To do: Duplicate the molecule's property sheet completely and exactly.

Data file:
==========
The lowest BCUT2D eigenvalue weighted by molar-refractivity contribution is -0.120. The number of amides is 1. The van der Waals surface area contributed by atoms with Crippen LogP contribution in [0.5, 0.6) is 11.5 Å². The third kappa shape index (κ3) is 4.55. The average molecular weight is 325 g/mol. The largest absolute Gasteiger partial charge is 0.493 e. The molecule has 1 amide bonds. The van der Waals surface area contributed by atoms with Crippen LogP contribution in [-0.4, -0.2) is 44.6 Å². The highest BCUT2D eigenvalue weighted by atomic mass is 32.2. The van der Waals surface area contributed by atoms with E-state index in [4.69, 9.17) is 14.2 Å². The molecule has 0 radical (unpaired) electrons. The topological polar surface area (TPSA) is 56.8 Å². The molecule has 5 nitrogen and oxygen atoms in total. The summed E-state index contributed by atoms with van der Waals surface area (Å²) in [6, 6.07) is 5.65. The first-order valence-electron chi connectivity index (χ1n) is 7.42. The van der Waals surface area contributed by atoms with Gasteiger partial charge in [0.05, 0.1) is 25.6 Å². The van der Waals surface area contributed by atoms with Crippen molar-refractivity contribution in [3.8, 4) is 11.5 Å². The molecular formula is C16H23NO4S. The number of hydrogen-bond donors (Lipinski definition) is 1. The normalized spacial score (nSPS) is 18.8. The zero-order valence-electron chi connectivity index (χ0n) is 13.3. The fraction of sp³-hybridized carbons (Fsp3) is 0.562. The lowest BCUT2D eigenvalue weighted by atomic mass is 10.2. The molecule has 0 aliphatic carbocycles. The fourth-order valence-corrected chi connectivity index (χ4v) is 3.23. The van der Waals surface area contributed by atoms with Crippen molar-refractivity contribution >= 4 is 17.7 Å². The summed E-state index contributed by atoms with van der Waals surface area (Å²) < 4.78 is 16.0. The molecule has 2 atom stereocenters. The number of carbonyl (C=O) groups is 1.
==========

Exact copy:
The lowest BCUT2D eigenvalue weighted by molar-refractivity contribution is -0.120. The number of amides is 1. The van der Waals surface area contributed by atoms with Crippen LogP contribution in [0.5, 0.6) is 11.5 Å². The third kappa shape index (κ3) is 4.55. The average molecular weight is 325 g/mol. The largest absolute Gasteiger partial charge is 0.493 e. The molecule has 1 amide bonds. The van der Waals surface area contributed by atoms with Crippen LogP contribution in [-0.4, -0.2) is 44.6 Å². The highest BCUT2D eigenvalue weighted by atomic mass is 32.2. The van der Waals surface area contributed by atoms with E-state index in [4.69, 9.17) is 14.2 Å². The molecule has 0 radical (unpaired) electrons. The topological polar surface area (TPSA) is 56.8 Å². The molecule has 5 nitrogen and oxygen atoms in total. The summed E-state index contributed by atoms with van der Waals surface area (Å²) in [6, 6.07) is 5.65. The first-order valence-electron chi connectivity index (χ1n) is 7.42. The van der Waals surface area contributed by atoms with Gasteiger partial charge in [0.05, 0.1) is 25.6 Å². The van der Waals surface area contributed by atoms with Crippen molar-refractivity contribution in [3.8, 4) is 11.5 Å². The molecular formula is C16H23NO4S. The number of hydrogen-bond donors (Lipinski definition) is 1. The normalized spacial score (nSPS) is 18.8. The zero-order valence-electron chi connectivity index (χ0n) is 13.3. The fraction of sp³-hybridized carbons (Fsp3) is 0.562. The lowest BCUT2D eigenvalue weighted by atomic mass is 10.2. The molecule has 0 aliphatic carbocycles. The fourth-order valence-corrected chi connectivity index (χ4v) is 3.23. The van der Waals surface area contributed by atoms with Crippen molar-refractivity contribution >= 4 is 17.7 Å². The summed E-state index contributed by atoms with van der Waals surface area (Å²) < 4.78 is 16.0. The molecule has 2 atom stereocenters. The number of carbonyl (C=O) groups is 1.